figure: Fig. 7.

Fig. 7. Measured spurious-free dynamic range (SFDR) at 10 GHz. The noise floor is −125 dBm/Hz.

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5. Discussion

5.1 Spectral range extension

Although only 20 GHz spectral range is experimentally demonstrated, the spectral range can be extended. As shown in Fig. 8 (a), if the spectral range of the MPF is extended beyond 21.6 GHz ($2{f_B}$), except for the first passband located at frequency of ${f_c} - {f_1} - {f_{BDG}}$, the SBS gain induced by the pump 2 cause another passband with center frequency of ${f_c} - {f_1} - {f_{BDG}} - 2{f_B}$ and bandwidth of $\Delta {f_B}$. By utilization of a broadband photodetector (Finisar, 50 GHz 3 dB bandwidth), spectral range of 40 GHz and tunability with a frequency step of 5 GHz can be measured, as shown in Fig. 8 (b). The bandwidths $\Delta {f_{pass}}$ for different center frequency in Fig. 8 (b) are around 650 kHz as same as that in Fig. 5 (b).

 figure: Fig. 8.

Fig. 8. (a) Illustration of the principle of the MPF with spectral range of 40 GHz. For better illustration, the distance between ${f_1}$ and ${f_1} + {f_{BDG}}$ is enlarged in this figure. (b) Measured frequency response and tunability of the MPF with a frequency step of 5 GHz over spectral range of 40 GHz.

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The second passbands can be observed over the spectral range. However, the peak amplitudes of the second passbands are much lower than that of the corresponding first ones due to low SBS efficiency between the phase-modulated signal and the pump 2. The reason for low SBS efficiency is the orthogonal polarization states between the phase-modulated signal and the pump 2 and the low optical power of pump 2. Therefore, these second passbands can be ignored. The frequency differences between the second passbands and the corresponding first ones are 21.6 GHz ($2{f_B}$). The peak amplitudes of the MPF response decrease with the growth of center frequency are caused by the uneven responses of optoelectronic devices, especially the modulators and PD. In addition, considering that the pump 1 and the phased-modulated signal have same propagation direction, the influence of the phased-modulated signal induced by the pump 1 can be eliminated.

5.2. Performance comparison and spectral resolution improvement

The SMF BDG is subtly designed and constructed to operate RF signal filtering, and bandpass filter is experimentally demonstrated. It should be noted that, if the PM is replaced by a dual-parallel Mach-Zehnder modulator (DPMZM) and an electrical 90° hybrid, an asymmetric dual-sideband modulated signal is generated [37]. The proposed experimental implementation could be easily reconfigured to realize bandstop filter. In that case, the notch linewidth of the bandstop filter is same as the bandwidth of SMF BDG reflection.

The proposed filter is compared to other competing bandpass MPF implementations, and a summary of critical parameters can be found in Table 1. Figure 9 (a) shows the spectral resolution of passband MPFs based on different-material-based photonic devices. To the best of our knowledge, the 650 kHz bandwidth of the proposed MPF is the narrowest among the reported MPFs. In contrast, the bandwidths of typical microwave photonic tunable filters, whether they're based on a conventional fiber platform, or leading integrated platforms such as indium phosphide, silicon, chalcogenide, and silicon nitride, are much larger than tens of MHz except for the reported 900 kHz in [21]. Whereas, the MPF in [21] is extremely unstable due to the optical coherent interference of the fiber ring resonator. It should be noted that the BDG bandwidth $\Delta {f_{BDG}}$ is inversely proportional to its length, as shown in Fig. 9 (b). Therefore, the bandwidth of the proposed filter could be easily reduced if longer single mode fiber is used to generate the BDG. Moreover, the proposed MPF enables a very large operating spectral range, mainly limited by the photodetector. In addition, the out-of-band rejection of the proposed MPF is about 20 dB, which could be enhanced by increasing the pump wave’s powers or the BDG length. Appealingly, the proposed MPF shows superior stability on the center frequency and passband shape over other reported MPFs due to the pump waves and carrier sharing some laser source and the utilization of long optical fiber. Optical fiber length change caused by environmental factors variations can be neglected compared to its origin long length, which determines the MPF bandwidth. Consequently, the proposed MPF shows invariable passband shape.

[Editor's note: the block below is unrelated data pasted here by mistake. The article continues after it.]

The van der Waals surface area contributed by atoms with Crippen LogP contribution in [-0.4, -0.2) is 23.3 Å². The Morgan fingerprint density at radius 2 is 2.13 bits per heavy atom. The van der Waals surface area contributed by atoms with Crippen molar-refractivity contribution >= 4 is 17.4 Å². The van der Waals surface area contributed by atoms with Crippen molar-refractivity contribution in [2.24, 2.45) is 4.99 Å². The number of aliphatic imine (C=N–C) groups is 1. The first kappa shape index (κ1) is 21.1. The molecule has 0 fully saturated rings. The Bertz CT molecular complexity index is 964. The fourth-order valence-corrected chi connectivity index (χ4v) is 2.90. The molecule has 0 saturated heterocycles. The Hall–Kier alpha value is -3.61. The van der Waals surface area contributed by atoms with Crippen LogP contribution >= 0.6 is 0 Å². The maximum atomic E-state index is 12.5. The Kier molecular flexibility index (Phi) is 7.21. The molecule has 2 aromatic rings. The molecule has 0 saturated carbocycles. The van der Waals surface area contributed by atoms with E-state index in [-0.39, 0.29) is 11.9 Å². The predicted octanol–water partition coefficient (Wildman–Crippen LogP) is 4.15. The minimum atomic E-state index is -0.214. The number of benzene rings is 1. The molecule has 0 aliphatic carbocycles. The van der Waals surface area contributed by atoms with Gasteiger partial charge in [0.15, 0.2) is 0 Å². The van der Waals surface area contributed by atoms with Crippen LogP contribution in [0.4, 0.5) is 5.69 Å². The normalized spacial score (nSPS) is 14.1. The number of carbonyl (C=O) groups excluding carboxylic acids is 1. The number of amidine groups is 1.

figure: Fig. 9.

Fig. 9. (a) Evolution of spectral resolution of passband MPFs based on different-material-based photonic devices. (b) Calculated BDG bandwidth $\Delta {f_{BDG}}$ with respect to the fiber length.

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Tables Icon

Table 1. Performance comparison of state-of-the-art bandpass MPF technologies

5.3. Polarization analysis